But you guys were so classy about it. It was impressive. And that's not something we get to see very often, unfortunately. A lot of times, and this was something we talked about, it's looked down upon to be different from the crowd. But you guys managed to be really good examples of "the bubble," even with something that may seem unimportant short-term: you are a truly good group of people. And this will make it so much simpler going forward when dealing with all the awkward stuff like this. Because, not only will you be able to understand it from the correct perspective, but you'll be able to help each other out. Since, after all, making it simpler doesn't necessarily make it easier, and having people around to help us when those different morals make us feel alone. You kids are truly great human beings.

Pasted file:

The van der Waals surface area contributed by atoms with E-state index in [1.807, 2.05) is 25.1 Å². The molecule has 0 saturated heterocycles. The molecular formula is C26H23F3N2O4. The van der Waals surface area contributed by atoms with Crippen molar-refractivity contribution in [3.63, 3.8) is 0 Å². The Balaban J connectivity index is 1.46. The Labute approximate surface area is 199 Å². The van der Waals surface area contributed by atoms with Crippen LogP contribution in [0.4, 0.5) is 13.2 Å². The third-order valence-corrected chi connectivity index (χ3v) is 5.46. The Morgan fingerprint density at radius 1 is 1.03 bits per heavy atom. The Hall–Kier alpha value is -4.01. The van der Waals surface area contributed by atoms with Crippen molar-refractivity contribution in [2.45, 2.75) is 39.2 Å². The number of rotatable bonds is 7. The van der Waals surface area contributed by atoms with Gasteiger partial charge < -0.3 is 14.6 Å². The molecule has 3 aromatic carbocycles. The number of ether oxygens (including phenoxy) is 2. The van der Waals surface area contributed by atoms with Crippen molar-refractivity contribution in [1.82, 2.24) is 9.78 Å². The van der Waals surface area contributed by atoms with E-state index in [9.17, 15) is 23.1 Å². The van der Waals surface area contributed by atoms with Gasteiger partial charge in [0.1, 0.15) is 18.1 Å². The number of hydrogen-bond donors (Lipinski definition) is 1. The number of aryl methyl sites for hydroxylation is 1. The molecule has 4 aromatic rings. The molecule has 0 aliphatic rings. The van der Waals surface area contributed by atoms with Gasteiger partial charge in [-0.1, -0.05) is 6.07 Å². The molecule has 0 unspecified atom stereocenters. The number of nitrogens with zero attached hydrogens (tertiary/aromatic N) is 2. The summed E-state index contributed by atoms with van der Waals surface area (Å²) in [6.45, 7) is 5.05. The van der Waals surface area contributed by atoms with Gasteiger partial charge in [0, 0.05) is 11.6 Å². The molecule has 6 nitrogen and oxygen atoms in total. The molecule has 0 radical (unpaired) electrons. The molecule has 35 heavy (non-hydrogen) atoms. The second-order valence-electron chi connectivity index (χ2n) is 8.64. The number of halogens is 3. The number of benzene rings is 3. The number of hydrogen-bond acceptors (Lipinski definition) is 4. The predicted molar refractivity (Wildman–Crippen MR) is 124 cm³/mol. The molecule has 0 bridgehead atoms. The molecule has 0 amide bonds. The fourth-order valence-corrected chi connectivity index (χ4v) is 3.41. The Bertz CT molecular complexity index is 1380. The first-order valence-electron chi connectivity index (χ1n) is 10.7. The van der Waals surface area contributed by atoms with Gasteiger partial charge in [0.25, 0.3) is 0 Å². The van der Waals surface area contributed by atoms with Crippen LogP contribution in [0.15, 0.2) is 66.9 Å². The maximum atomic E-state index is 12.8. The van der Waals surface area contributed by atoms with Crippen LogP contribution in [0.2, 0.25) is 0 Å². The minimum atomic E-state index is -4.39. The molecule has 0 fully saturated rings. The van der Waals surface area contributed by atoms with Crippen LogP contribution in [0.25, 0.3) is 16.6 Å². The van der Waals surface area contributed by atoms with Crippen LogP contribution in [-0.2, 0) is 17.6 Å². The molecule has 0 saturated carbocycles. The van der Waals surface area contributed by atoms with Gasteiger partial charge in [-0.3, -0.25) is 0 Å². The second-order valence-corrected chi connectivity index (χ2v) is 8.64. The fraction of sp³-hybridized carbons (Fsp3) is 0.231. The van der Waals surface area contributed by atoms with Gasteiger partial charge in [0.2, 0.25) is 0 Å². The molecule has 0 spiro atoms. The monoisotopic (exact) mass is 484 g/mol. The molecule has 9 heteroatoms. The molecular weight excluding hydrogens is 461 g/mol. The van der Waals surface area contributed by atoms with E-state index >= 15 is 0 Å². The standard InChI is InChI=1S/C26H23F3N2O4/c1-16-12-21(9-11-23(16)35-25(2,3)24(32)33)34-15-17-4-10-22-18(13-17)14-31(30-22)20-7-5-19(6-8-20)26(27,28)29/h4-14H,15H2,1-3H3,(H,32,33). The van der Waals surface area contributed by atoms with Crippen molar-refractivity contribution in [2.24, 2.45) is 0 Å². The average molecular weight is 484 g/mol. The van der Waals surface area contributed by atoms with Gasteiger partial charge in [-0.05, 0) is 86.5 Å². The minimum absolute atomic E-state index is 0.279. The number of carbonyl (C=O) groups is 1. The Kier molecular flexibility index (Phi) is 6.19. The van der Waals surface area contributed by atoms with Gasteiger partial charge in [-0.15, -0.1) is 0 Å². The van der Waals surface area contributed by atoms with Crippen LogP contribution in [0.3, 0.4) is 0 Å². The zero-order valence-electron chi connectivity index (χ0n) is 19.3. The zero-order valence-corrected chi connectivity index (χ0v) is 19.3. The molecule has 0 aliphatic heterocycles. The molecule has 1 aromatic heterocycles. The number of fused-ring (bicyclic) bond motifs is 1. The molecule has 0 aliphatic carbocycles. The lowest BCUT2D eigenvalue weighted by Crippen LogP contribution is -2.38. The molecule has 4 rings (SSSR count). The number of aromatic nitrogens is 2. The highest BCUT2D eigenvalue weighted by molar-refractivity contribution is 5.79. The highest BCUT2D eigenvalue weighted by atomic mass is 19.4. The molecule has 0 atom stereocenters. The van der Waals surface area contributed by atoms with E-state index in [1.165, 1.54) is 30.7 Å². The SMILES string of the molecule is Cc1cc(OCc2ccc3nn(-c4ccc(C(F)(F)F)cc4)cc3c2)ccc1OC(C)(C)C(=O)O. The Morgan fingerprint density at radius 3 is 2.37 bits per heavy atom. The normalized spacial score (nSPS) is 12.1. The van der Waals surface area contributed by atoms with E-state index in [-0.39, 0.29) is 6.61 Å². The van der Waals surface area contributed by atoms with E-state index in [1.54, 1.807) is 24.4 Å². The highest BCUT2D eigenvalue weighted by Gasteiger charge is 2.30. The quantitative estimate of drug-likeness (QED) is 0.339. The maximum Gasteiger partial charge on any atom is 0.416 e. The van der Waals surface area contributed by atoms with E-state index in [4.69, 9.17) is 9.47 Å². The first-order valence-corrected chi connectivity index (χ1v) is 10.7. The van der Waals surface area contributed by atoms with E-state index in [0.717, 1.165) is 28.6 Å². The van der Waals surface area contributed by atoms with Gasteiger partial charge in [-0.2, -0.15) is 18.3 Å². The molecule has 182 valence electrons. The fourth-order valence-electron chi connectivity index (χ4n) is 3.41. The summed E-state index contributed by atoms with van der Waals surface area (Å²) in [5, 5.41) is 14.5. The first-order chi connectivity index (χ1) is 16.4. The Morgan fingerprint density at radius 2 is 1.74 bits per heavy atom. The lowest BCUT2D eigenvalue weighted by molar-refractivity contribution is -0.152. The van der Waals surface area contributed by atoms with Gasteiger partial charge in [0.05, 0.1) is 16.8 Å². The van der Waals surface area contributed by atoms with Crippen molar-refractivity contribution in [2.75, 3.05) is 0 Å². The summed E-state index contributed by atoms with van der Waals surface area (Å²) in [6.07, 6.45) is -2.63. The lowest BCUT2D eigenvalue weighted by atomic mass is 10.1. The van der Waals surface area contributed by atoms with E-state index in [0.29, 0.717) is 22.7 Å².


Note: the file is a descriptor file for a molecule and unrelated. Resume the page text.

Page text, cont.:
This was evidenced not only by how you handled the topic of epic awkwardness, but by your willingness (hilarious as it was) to share the things you've learned with the Confirmation Candidates through your letter writing. Some of us even know a handful of the candidates, and I'm sure you'd agree they'll be super-stoked to get them.

Thanks for everything, and continue being awesome in the face of all that awkwardness. Because there's going to be a lot of it.

Much love!
Ceci Galvin
CYM, St. John the Evangelist

Wednesday, October 5, 2016

Mom and Co.

"Would You Rather" is always fun. It tells you a lot about someone by what they choose, and it's helpful when they explain why they choose it.